The Great Experiment: A Note from Writer & Composer Dave Malloy

DEC 7, 2015

Dave Malloy playing the accordion as Pierre.

I get asked about adaptation a lot; I never really made a conscious decision to become such a devout adapter, but when I look back over my work, I can’t help but notice that almost all of it is adaptations of classic works. In fact my very first proper musical was an adaptation of three short stories by Nikolai Gogol (“The Nose,” “Diary of a Madman,” and “The Overcoat”—also starting a long fascination with all things Russian!). This was soon followed by other adaptations, from Clown Bible (which was exactly what it sounds like) to the rock infused Beowulf—A Thousand Years of Baggage, to Three Pianos, based on Schubert’s “Winterreise.” Other pieces have been adaptations of a more oblique sort, including Ghost Quartet (based on a number of horror and fantasy tales, from Edgar Allan Poe and the Brothers Grimm to The Sandman and The Twilight Zone), Preludes (based on many pieces of Rachmaninoff’s) and Black Wizard / Blue Wizard (based in part on Dungeons & Dragons and other RPGs). And I’m currently working on adaptations of the Chuang Tzu, Moby-Dick, and Shakespeare’s Henriad.

Much of this probably comes from being an English Literature major in college (doubling with Music Composition), and just adoring the classics, particularly those passages that feel both startlingly contemporary and outlandishly bizarre. Sarah laughing in the Bible; Schubert’s wanderer being haunted by barking dogs; Natasha seeing the moon while hearing Andrey’s voice for the first time. There is something about these deep and universal emotions being expressed through imagery that the passage of time has rendered just ever so slightly arcane and surreal, that I find fascinating and profoundly moving. And of course there is also such rich opportunity for humor and illumination through anachronism, colliding time periods to both highlight the similarities and revel in the bizarre and subtle differences between the then and now.

The great experiment of Natasha, Pierre & The Great Comet of 1812 specifically was to put a novel on stage; to not just tell the story, but to embrace the formal structure and language of the novel, melodicizing Tolstoy’s incredible narrative voice and rhetorical style. To that end, rhymes are few and far between (though they are employed, when the music seems to demand it), and the characters often narrate their actions, sometimes speaking about themselves in the third person. So much of the brilliance of Tolstoy comes from the vivid detailing of his characters’ rich inner lives: every small social interaction is micro-processed, so that every glance, stare, kiss, blush, and whisper can encompass an entire world of human experience. Dramatizing these moments became a highly intuitive game of show vs. tell, of knowing when to delight in Tolstoy’s text and when to let the music and staging do the work.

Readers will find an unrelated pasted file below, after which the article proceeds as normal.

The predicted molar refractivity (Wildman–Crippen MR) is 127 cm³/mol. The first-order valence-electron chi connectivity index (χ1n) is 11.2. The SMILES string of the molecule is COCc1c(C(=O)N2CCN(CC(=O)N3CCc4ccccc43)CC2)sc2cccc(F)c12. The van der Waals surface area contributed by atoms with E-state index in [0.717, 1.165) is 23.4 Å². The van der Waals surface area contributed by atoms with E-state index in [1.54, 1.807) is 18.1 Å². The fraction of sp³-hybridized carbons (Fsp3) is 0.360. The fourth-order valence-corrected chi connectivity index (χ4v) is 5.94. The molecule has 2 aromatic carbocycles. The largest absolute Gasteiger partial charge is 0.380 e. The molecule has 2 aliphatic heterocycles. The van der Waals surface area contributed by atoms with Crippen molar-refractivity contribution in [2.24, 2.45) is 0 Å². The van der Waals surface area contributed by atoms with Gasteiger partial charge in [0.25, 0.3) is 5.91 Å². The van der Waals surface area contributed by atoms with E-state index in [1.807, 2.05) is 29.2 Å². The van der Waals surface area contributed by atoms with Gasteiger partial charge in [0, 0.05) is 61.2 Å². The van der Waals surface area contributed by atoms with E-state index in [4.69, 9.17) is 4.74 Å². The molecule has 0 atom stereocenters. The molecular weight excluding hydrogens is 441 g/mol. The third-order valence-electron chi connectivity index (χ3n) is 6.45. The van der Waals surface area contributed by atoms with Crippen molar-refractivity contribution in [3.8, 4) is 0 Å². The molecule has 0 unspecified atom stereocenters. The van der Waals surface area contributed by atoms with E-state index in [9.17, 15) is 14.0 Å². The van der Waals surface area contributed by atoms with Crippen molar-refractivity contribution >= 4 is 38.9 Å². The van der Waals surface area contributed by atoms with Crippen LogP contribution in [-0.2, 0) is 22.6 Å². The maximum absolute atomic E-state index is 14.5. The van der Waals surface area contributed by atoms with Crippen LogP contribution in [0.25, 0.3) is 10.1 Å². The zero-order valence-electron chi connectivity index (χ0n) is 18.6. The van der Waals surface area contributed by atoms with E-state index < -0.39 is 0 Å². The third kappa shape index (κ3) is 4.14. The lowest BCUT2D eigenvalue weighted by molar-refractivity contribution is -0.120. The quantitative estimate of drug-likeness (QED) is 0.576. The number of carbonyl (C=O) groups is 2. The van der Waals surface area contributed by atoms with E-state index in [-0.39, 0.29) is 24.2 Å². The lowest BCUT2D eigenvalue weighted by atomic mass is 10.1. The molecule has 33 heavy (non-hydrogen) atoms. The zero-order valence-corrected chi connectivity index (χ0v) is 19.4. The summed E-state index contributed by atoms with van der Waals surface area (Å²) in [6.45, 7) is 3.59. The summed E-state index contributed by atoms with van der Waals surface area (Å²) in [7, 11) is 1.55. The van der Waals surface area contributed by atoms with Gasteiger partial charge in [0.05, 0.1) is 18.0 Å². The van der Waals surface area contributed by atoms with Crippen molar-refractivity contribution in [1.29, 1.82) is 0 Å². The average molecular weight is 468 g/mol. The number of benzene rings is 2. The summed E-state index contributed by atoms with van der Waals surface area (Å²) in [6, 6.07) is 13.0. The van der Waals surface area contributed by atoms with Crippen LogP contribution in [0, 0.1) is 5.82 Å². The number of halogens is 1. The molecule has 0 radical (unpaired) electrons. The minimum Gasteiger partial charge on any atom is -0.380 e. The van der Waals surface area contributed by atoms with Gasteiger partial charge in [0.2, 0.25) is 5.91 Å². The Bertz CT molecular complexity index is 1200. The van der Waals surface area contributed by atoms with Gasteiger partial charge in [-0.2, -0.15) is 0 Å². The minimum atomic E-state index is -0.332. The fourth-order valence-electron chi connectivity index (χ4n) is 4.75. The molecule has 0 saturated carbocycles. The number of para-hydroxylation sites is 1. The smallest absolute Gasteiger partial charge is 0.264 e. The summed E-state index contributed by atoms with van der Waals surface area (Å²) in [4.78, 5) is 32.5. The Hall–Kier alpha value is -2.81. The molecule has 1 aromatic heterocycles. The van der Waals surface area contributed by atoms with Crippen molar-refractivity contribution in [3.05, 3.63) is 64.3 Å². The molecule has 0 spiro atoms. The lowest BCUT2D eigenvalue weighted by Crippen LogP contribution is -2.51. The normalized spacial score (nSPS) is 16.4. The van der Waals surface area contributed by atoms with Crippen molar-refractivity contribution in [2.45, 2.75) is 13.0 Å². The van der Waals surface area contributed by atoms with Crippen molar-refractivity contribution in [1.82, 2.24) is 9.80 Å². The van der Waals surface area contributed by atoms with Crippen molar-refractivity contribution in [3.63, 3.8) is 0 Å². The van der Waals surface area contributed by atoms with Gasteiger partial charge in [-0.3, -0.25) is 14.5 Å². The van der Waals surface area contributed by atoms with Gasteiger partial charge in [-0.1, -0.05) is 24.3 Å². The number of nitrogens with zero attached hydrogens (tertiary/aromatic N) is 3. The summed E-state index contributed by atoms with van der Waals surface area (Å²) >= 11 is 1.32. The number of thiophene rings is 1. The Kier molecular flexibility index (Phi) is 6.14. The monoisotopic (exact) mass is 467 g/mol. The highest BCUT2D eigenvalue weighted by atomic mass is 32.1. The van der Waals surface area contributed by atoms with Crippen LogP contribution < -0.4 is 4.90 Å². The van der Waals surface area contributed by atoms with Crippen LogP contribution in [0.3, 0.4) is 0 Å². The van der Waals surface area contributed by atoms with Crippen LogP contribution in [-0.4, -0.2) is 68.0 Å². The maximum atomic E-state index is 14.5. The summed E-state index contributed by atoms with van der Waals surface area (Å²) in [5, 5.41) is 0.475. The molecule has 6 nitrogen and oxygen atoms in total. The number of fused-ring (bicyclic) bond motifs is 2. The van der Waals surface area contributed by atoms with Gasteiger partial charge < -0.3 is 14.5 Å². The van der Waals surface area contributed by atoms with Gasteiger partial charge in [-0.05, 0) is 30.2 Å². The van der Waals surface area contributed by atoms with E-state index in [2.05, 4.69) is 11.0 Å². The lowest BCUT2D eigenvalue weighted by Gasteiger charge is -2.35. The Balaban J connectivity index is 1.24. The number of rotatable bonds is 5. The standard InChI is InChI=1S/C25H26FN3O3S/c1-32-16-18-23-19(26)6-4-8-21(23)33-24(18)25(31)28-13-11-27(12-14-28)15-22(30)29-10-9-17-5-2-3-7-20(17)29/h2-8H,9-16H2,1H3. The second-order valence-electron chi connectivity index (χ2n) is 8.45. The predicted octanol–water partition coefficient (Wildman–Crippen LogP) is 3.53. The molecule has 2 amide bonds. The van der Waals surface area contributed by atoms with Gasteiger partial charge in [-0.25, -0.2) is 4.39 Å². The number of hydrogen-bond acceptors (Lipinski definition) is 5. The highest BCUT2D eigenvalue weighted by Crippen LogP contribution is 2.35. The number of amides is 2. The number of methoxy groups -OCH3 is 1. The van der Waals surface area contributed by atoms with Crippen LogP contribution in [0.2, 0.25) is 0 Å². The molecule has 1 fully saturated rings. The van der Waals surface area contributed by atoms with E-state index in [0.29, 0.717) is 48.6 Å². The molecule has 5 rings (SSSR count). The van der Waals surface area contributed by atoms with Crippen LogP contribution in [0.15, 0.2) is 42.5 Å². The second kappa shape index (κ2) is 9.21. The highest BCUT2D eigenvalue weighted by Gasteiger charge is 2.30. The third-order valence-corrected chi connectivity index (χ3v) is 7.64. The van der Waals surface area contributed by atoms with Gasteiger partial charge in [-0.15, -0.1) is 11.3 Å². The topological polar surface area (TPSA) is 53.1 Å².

Also there is Tolstoy’s deep love for and celebration of humanity, and the vast range of human experiences, from the lowliest troika driver to the Tsar himself…capturing all of these people seemed an essential part of adapting War and Peace. By combining the melodrama of Natasha and Anatole with Pierre’s spiritual search, the Bolkonskys’ domestic nightmare, Balaga’s supernatural exuberance and all the rest, a larger picture of what it is to be human is painted, with every outlook complementing and influencing the others, both directly and metaphorically. The music does this too, combining everything from Russian classical to Detroit techno to tell all of these disparate stories as evocatively as possible.

Above all, with Great Comet and all of my adaptations, the most important thing for me is to ensure that the text is being honored faithfully; while I delight in anachronism and accenting some of the more endearing and quaint period elements of the text, in the end these tales are deserving of our most reverent attention. Too often for my tastes, adaptation can rely too heavily on trite ironic distance and parody; for me, the more rewarding choice is always to take these tales at face value, and work to unlock their secrets for contemporary audiences in ways that are joyful, surprising, and ultimately cathartic.


Dave Malloy wrote and composed Natasha, Pierre & The Great Comet of 1812.

This article originally appeared in the A.R.T. Guide, published by the American Repertory Theater in conjunction with A.R.T.’s production of Natasha, Pierre & The Great Comet of 1812.

Image Credit
Dave Malloy: Ben Arons

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